* To adjust the pressure: the valve has 2 red rings, ring I - lower pressure, ring II - higher pressure. Once the pressure reaches the desired level, turn the heat down to maintain the pressure level (about 2-3 on my induction cook top). When the valve rises to 2.5 rings level, the valve will automatically let the steam out with a hissing sound.
* To close the lid: unlike other pc, KR has short handles which are great for storage. Initially, I was concerned about whether it could be opened and closed easily. Once I used it, my worries went away. There is an arrow on the lid. Position the lid so that the arrow points to the handle, twist, it closes.
* To de-pressure: 3 modes: 1) fast: less than 30 sec. by rinsing the rim of the lid with cold running water; 2) normal: about 1 min. by pressing the valve with a spoon; 3) slow: about 10 min. by letting it cool down naturally. The above time is based on steaming with very little water in the pc. If you have a lot of liquid food in the pc, it will take a bit longer.
A useful accessory for steaming or double-deck cooking: WMF trivet
The rack that is included in the KR pc only stands to 1/4" tall. WMF trivet is about 2" tall. With the KR rack on the WMF trivet, food is away from the water and double rack cooking is possible.
Update: I have been using this regularly for almost a year and I love it. The size is perfect for the two of us. It is truly versatile for both small and large portions. I find that it is unnecessary to steam the small amount of rice in a bowl. I just cooked it the pot, 1 cup of rice. No problem at all.
A tip for cleaning: I am often too lazy to clean my pot immediately after use. As a punishment, food/sauce dried up and became difficult to clean. In that case, I put some water (say 1/2 cup or 1 cup) in the pot, cook it with pressure for a few minutes. The high temperature and steam always clean up the dried up stuff without fail. Then I just need to wash/rinse the pot. No scrubbing is needed.
Pictures: the tall one is 8qt, the other 12qt
This cooker is not worth this price.
Many times the needle(with red markings) does not rise. Steam leaking from under the cone shaped cap prevents the Needle from coming up.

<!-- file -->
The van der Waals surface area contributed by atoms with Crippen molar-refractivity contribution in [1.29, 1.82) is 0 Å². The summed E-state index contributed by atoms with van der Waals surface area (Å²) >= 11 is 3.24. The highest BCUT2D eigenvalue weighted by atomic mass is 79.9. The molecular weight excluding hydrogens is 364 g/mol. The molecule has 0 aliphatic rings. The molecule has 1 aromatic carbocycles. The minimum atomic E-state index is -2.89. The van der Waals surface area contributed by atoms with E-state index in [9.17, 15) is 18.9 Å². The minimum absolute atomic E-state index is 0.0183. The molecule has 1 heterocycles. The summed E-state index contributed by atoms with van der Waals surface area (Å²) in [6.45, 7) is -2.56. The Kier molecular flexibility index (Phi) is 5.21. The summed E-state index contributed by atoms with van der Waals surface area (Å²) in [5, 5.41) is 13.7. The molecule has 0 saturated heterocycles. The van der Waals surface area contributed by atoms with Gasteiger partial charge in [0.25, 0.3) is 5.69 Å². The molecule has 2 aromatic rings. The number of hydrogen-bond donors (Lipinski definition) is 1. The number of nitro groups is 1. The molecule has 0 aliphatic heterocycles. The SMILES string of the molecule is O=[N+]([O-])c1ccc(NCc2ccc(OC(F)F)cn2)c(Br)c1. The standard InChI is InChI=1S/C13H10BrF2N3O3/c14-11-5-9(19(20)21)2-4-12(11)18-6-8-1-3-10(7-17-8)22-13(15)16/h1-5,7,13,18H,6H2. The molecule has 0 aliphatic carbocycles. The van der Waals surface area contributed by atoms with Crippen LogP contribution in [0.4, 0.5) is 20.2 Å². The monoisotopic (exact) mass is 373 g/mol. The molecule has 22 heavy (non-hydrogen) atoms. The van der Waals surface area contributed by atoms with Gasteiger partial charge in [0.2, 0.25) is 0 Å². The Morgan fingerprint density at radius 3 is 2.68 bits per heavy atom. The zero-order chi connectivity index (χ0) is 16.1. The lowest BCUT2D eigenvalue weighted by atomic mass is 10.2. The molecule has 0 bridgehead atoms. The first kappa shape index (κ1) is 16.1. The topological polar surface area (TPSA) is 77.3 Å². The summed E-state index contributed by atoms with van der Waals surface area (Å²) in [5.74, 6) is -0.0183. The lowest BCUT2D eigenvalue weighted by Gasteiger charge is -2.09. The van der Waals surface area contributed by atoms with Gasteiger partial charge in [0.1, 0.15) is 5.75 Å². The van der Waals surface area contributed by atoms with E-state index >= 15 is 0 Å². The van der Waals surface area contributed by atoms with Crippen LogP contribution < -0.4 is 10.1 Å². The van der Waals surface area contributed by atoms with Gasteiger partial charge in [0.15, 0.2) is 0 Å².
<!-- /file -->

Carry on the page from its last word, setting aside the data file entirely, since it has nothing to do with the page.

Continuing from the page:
I have cleaned it several times and problem keep on coming back.
Since past 2 days steam has been coming under cap even after several cleaning. I am have been asking why I paid 220$ for this.
I am going order for old style regular cooker with heavy-head, and use Kuhn Rikon for storage. I can not even throw this because it is made of steel.
The only thing that was a little disconcerting was that neither the manual nor the cookbook showed the specific directions for how to assemble the top piece. Thus, I was a little concerned about whether we had all of the required parts. My guess is that the assembly instruction sheet went by the wayside with the packing material. But we figured it out, and it worked perfectly when we used it. Such little inconveniences are to be expected when one buys a repackaged product.
The night it was delivered, I made a recipe from the Internet that called for leeks, mushrooms, brown rice, fennel seeds, and saffron (omitted that, didn't have it), all cooked in a broth base. Once everything was chopped and thrown into the pot, the entire dish was done in 25 minutes. Normally I don't cook brown rice because it's always hard and dry, no matter how much water or broth I use, or how long I steam it. Let me tell you, the brown rice that came out of this pressure cooker was almost creamy. This was fantastic for someone like me who can't have dairy and totally misses those creamy risottos, as well as all other things dairy. The entire dish was so delicious, and I didn't have to stand over it and stir for an hour, either. Win!
I should disclose that this was my first attempt at using a pressure cooker. I am a pretty decent cook, but I have my share of flops now and then, especially with a new recipe and a new piece of equipment. So I was really jazzed at how well this cooker worked. It did take some experimentation with our gas stove to keep the pressure in the correct zone. It got too high at one point, so I simply turned the stove off until the pressure went back down to the correct zone. I wasn't sure how that would affect the cooking time (answer: it didn't). Next, I'm looking forward to making a carnitas recipe by Bobby Flay that I found on YouTube.
Cleanup was really easy, too - warm soapy water was all it took. NOTHING was stuck to the bottom at ALL - a common complaint with cheaper pressure cookers that don't have the heavy bottom that this one has. A few swipes with a dry towel and it looked like new. Believe me, I'm going to be scouring Amazon for any other deals on great cookware like we snagged with this one!
Most Recent Customer Reviews
Set up an Amazon Giveaway
Customers who viewed this item also viewed
See the Top Rated cookware in our Cookware Reviews.